Before long, my mother spent much time with the Adventists. It’s my belief that what mostly influenced her was that they had even more diet restrictions than she always had taught and practiced with us. Like us, they were against eating rabbit and pork; they followed the Mosaic dietary laws. They ate nothing of the flesh without a split hoof, or that didn't chew a cud. We began to go with my mother to the Adventist meetings that were held further out in the country. For us children, I know that the major attraction was the good food they served. But we listened, too. There were a handful of Negroes, from small towns in the area, but I would say that it was ninety-nine percent white people. The Adventists felt that we were living at the end of time, that the world soon was coming to an end. But they were the friendliest white people I had ever seen.”
Eva B. Dykes, First Black woman to complete requirements for PhD
Eva B. Dykes was a lifelong Seventh-day Adventist. She taught at Oakwood University for more than thirty years, founding the Aeolians in 1946.
See: She Fulfilled the Impossible Dream (2016) and “Eva Beatrice Dykes: First African American Woman to Complete PhD Requirements” by DeWitt Williams, December 10, 2018
Frank W. Hale, Jr., Educator and Activist
Hale was a lifelong Seventh-day Adventist, serving as president of Oakwood College and, through activism, doing much to improve race relations in the church. He was a pillar of the Adventist community in Columbus, Ohio, and Allegheny West Conference/Columbia Union.
See: Angels Watching Over Me by Frank W. Hale, Jr.
Anna Knight, Educator and Activist
The daughter of the famed Newton Knight (subject of Free State of Jones, the 2016 motion picture starring Matthew McConaughey), Anna Knight was a lifelong Seventh-day Adventist, who spent the last twenty years of her life teaching and residing at Oakwood College.
See: From Cotton Fields to Mission Fields: The Anna Knight Story by Dorothy Knight Marsh
David R. Williams, Researcher and Educator
Williams is a lifelong Seventh-day Adventist and graduated from Loma Linda University. He attends church in the Boston area.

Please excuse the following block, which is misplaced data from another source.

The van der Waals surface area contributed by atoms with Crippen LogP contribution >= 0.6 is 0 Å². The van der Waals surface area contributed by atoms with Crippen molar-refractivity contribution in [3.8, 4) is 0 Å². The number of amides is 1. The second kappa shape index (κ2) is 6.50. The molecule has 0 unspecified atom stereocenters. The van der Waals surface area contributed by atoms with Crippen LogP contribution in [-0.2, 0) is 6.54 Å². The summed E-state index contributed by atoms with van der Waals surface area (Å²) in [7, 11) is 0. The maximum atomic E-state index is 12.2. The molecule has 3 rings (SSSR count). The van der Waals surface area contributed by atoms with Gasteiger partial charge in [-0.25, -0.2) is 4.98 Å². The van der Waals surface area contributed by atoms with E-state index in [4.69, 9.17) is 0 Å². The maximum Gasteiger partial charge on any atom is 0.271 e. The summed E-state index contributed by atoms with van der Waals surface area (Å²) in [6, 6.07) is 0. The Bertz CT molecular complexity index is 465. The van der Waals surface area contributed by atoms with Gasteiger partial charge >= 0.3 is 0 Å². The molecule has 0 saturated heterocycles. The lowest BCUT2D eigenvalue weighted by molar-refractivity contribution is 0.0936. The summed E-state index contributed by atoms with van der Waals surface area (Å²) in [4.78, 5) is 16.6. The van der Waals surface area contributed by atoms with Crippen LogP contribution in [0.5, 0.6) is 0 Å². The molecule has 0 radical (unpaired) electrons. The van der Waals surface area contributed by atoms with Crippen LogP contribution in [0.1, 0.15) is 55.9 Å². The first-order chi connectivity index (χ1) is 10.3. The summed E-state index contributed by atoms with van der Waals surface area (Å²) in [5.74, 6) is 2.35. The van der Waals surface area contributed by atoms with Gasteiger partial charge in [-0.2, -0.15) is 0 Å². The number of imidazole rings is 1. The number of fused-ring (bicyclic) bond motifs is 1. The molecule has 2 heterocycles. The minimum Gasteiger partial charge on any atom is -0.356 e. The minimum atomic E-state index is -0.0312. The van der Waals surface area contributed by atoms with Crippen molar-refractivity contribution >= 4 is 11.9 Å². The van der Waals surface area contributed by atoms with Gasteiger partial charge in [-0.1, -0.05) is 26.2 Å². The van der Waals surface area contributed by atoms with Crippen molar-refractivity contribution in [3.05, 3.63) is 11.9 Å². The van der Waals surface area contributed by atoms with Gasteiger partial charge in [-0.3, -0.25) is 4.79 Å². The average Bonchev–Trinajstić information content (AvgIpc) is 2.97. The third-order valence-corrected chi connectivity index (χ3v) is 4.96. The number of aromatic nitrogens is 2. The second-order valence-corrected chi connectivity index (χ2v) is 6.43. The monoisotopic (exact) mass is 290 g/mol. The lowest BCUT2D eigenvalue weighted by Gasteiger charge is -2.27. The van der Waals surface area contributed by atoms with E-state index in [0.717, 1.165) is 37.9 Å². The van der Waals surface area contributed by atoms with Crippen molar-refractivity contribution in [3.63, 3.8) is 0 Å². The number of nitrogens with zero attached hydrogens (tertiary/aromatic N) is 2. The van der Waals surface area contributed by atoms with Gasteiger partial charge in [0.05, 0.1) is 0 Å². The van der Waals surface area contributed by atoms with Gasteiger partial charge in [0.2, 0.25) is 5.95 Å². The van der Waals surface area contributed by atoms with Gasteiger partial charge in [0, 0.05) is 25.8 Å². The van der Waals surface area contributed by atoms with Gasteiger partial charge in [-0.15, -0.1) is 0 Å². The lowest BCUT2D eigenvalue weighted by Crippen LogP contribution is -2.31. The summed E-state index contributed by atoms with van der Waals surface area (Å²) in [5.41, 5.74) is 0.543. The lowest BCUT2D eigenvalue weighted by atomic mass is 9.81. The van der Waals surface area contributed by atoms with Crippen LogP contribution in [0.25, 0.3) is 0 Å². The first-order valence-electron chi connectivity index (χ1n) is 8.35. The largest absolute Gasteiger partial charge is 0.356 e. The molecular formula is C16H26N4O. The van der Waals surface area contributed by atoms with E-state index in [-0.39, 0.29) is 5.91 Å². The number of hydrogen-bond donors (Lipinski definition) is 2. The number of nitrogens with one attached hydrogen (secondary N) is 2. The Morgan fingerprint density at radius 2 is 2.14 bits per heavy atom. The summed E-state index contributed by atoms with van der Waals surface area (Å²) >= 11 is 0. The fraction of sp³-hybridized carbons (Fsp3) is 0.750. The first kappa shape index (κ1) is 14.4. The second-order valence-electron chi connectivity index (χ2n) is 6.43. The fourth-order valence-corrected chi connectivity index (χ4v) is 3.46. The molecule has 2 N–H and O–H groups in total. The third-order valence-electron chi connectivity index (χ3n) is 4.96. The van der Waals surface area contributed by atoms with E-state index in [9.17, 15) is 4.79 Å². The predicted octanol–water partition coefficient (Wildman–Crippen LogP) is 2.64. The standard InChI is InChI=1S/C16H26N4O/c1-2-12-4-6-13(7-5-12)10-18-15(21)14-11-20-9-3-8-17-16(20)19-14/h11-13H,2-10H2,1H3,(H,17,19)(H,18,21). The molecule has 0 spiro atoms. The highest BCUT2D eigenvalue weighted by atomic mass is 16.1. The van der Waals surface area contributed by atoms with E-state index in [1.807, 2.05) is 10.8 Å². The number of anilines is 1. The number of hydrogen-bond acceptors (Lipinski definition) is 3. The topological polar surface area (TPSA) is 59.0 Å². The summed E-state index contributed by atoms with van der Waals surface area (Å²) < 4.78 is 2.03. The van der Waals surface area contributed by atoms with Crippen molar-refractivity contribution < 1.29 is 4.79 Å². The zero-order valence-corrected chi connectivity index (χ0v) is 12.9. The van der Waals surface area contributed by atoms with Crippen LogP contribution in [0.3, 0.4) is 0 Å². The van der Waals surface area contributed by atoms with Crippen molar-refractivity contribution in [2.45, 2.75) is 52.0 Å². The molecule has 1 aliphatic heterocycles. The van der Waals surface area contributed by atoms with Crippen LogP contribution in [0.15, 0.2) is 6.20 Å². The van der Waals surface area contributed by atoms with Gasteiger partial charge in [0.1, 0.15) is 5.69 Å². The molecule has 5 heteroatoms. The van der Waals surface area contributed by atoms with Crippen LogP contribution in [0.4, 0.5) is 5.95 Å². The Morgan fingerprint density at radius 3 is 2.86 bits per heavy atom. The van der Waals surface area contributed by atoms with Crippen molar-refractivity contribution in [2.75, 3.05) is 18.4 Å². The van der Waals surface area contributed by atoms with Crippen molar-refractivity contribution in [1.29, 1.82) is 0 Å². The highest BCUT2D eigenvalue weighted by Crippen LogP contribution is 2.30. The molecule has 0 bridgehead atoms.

See: “David R. Williams,” Harvard University and “The Surprising Things that Impact Your Health: An Interview with David Williams” by Alita Byrd, Spectrum, August 7, 2018
Mary Britton, Physician and Social Justice Activist
Britton joined the Seventh-day Adventist Church in 1893, a charter member of the first black SDA church in Lexington, Kentucky. She remained active in the faith until her death in 1925.
See: “Hidden Figures: Black Adventist Women Who Made a Different (Part 1: Mary Britton)” by Benjamin Baker, Spectrum, February 22, 2018
Ben Carson, Pediatric Neurosurgeon and Politician
Carson is a lifelong Seventh-day Adventists, and currently attends an Adventist church in suburban Maryland.
See: Gifted Hands by Ben Carson with Cecil Murphey
Phil McDonald, Sports Radiologist
McDonald was born and raised a Seventh-day Adventist and attended Oakwood University. He currently attends church in the Los Angeles area.
Ruth Temple, Physician and Activist
Temple converted to Adventism while a teenager, and in 1908 was a charter member of the Furlong Track Church, the first black SDA congregation in the West. She received her medical doctorate from Loma Linda University, and was an active Adventist until her death in 1984.
See: “Ruth Janetta Temple,” Black Women Oral History Project, Schlesinger Library, Radcliffe Institute, Harvard University, June 12, 1978 and “Hidden Figures: Black Adventist Women Who Made a Difference (Part 3: Ruth Temple)” by Benjamin Baker, Spectrum, March 2, 2018
Actors and Producers
Mark Brown, Movie Producer
Brown graduated from Takoma Academy and attends a Seventh-day Adventist church in Los Angeles, California.
See: “Is There Room for Us in Hollywood?” by Laura Beaven, Visitor magazine
Clifton Davis, Actor, Musician, Minister
Davis earned theology degrees from Oakwood and Andrews University, and for many years pastored Adventist congregations.
See: “Clifton Davis” by Michael E. Hill, Washington Post
Kim Fields, Actress
Born and raised in Harlem, New York City, Fields attended Seventh-day Adventist churches in her youth. She does not currently practice the faith.